The top 20 accountancy firm worked with Harlequin between 2006 and 2010 to provide financial and business advice while the developer was creating the Buccament Bay Resort in St Vincent and the Grenadines.
At the High Court on Monday, judge Justice Coulson said that senior representatives of Wilkins Kennedy did not have “the first clue as to any rule relating to client confidentiality” after deciding to take on Harlequin’s building company ICE as a client.
Harlequin and ICE were in a “bitter dispute” over the costs associated with building work at the time, the developer said. It added that Wilkins Kennedy chose to work for both the developer and the builder at the same time, but without telling Harlequin.
The judge said that an “unusually close relationship” developed between ICE’s boss Padraig O’Halloran and Martin MacDonald of Wilkins Kennedy, who was referred to as Harlequin’s chief financial officer or financial director.
The High Court found that MacDonald and another Wilkins Kennedy senior representative, Jeremy Newman, then sided with O’Halloran, who misappropriated over US$12m from Harlequin’s investors’ money in the Caribbean to buy planes, yachts, and live an extravagant lifestyle at Sandy Lane in Barbados.
In an earlier hearing in 2013, the Commercial Court in Dublin had found O’Halloran liable for fraudulent misappropriation from Harlequin.
MacDonald, acting as the main liaison with Harlequin, confirmed he forwarded confidential documents from Harlequin’s in-house solicitor to ICE Group.
David Ames, Harlequin’s founder, said outside court, “We have lived with the failings of Wilkins Kennedy and the nightmare of this case for years. The impact their actions have had on our investors, the success of our business, our public reputation, the happiness of our family and our own health is undeniable.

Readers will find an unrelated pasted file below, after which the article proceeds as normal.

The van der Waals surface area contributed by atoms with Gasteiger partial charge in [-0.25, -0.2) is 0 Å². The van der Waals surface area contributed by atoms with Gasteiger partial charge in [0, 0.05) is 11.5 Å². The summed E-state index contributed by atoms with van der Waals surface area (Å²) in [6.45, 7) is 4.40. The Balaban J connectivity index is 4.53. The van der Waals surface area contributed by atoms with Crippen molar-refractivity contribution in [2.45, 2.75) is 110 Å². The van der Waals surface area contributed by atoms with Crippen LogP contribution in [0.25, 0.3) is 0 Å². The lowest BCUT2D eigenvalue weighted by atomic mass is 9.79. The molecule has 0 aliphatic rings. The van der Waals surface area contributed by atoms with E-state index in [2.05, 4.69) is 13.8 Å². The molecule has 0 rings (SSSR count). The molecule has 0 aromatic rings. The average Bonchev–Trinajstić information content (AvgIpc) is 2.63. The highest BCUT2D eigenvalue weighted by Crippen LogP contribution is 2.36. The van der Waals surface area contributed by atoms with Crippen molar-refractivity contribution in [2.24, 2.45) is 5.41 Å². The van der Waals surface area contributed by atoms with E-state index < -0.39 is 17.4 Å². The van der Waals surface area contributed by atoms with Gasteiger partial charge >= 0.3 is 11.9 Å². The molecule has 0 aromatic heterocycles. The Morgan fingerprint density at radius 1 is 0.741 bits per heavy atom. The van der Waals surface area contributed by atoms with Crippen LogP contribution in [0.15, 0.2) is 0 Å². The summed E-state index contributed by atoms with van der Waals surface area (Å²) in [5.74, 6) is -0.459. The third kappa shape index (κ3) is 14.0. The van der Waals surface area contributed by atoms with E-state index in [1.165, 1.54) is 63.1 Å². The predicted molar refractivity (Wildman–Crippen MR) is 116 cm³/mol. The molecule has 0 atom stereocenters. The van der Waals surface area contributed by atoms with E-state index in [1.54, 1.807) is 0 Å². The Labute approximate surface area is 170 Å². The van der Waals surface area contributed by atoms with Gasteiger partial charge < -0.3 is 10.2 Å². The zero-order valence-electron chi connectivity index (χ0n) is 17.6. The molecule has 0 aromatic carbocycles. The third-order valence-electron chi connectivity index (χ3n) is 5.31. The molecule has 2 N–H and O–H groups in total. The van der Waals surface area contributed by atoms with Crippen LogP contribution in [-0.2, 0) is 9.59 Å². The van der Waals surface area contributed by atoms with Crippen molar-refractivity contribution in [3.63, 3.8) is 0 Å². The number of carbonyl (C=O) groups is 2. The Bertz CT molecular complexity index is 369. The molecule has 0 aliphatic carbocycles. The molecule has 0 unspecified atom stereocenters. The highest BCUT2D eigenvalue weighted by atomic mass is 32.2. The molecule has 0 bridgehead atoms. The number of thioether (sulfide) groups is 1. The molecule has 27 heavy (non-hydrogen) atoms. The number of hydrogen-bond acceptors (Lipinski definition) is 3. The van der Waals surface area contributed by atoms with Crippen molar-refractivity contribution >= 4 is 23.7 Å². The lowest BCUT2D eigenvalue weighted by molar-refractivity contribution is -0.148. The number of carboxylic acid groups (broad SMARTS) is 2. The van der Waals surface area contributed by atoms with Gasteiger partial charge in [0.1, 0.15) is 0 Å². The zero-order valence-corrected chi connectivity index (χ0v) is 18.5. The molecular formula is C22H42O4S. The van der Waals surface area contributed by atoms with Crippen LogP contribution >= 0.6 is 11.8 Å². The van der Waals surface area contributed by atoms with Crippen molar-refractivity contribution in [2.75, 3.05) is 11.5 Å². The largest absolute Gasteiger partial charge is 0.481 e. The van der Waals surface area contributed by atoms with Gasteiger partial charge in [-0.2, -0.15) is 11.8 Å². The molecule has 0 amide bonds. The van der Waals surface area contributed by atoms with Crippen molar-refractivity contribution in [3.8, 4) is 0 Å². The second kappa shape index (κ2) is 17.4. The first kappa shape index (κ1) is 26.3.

“Wilkins Kennedy should be holding their heads in disgrace. I trusted them as my accountants, and I cannot believe they were acting behind my back to help a fraudster get away with funding a lavish lifestyle.
“We are delighted the case has now resulted in such a strong judgment in favour of Harlequin and it vindicates what we have been saying for years. Today we have, at last, some justice. Tomorrow, we return to fighting to rebuild our business.”
Tom Govan, communications director at Wilkins Kennedy, said, “Although disappointed that the court did not dismiss the entire case, we are pleased that it has rejected the vast majority of Harlequin’s claim. The judge has rejected all allegations brought against us, apart from one.
“This related to the contractual relationship between the builder and the developer, where the judge viewed both parties to have contributed equally to losses arising from deemed overpayments to the builder.”
Wilkins Kennedy said they were taking legal advice with a view to appealing this aspect of the judgement.